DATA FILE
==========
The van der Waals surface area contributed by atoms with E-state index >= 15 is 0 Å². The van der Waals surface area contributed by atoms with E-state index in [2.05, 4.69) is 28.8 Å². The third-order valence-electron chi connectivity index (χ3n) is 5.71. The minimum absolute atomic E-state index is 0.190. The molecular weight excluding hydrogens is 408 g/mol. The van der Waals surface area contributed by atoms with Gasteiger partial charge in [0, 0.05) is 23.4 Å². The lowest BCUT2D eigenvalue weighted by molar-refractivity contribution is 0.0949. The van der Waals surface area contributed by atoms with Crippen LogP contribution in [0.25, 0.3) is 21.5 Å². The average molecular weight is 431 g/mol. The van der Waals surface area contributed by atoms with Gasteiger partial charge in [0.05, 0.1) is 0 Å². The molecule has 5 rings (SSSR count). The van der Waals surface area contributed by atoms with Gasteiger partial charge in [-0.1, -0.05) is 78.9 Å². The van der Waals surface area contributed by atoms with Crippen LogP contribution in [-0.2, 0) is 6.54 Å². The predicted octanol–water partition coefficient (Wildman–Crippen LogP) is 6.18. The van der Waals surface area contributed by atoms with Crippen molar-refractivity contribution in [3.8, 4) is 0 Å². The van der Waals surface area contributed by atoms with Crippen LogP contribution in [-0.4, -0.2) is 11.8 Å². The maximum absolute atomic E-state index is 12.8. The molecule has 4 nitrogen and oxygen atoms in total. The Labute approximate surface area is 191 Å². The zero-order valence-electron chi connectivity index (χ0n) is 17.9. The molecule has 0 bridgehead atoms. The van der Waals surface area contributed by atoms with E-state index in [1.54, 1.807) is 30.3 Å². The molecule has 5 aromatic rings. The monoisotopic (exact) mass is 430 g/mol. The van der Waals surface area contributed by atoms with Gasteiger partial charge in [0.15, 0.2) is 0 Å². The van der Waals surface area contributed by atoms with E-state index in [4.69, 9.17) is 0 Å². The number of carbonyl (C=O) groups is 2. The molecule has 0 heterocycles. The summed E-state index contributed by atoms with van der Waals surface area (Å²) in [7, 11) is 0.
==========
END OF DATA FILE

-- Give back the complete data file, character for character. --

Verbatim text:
The van der Waals surface area contributed by atoms with E-state index >= 15 is 0 Å². The van der Waals surface area contributed by atoms with E-state index in [2.05, 4.69) is 28.8 Å². The third-order valence-electron chi connectivity index (χ3n) is 5.71. The minimum absolute atomic E-state index is 0.190. The molecular weight excluding hydrogens is 408 g/mol. The van der Waals surface area contributed by atoms with Gasteiger partial charge in [0, 0.05) is 23.4 Å². The lowest BCUT2D eigenvalue weighted by molar-refractivity contribution is 0.0949. The van der Waals surface area contributed by atoms with Crippen LogP contribution in [0.25, 0.3) is 21.5 Å². The average molecular weight is 431 g/mol. The van der Waals surface area contributed by atoms with Gasteiger partial charge in [0.05, 0.1) is 0 Å². The molecule has 5 rings (SSSR count). The van der Waals surface area contributed by atoms with Gasteiger partial charge in [-0.1, -0.05) is 78.9 Å². The van der Waals surface area contributed by atoms with Crippen LogP contribution in [-0.2, 0) is 6.54 Å². The predicted octanol–water partition coefficient (Wildman–Crippen LogP) is 6.18. The van der Waals surface area contributed by atoms with Crippen molar-refractivity contribution in [3.8, 4) is 0 Å². The van der Waals surface area contributed by atoms with Crippen LogP contribution in [-0.4, -0.2) is 11.8 Å². The maximum absolute atomic E-state index is 12.8. The molecule has 4 nitrogen and oxygen atoms in total. The Labute approximate surface area is 191 Å². The zero-order valence-electron chi connectivity index (χ0n) is 17.9. The molecule has 0 bridgehead atoms. The van der Waals surface area contributed by atoms with E-state index in [1.54, 1.807) is 30.3 Å². The molecule has 5 aromatic rings. The monoisotopic (exact) mass is 430 g/mol. The van der Waals surface area contributed by atoms with Gasteiger partial charge in [0.15, 0.2) is 0 Å². The van der Waals surface area contributed by atoms with E-state index in [4.69, 9.17) is 0 Å². The number of carbonyl (C=O) groups is 2. The molecule has 0 heterocycles. The summed E-state index contributed by atoms with van der Waals surface area (Å²) in [7, 11) is 0.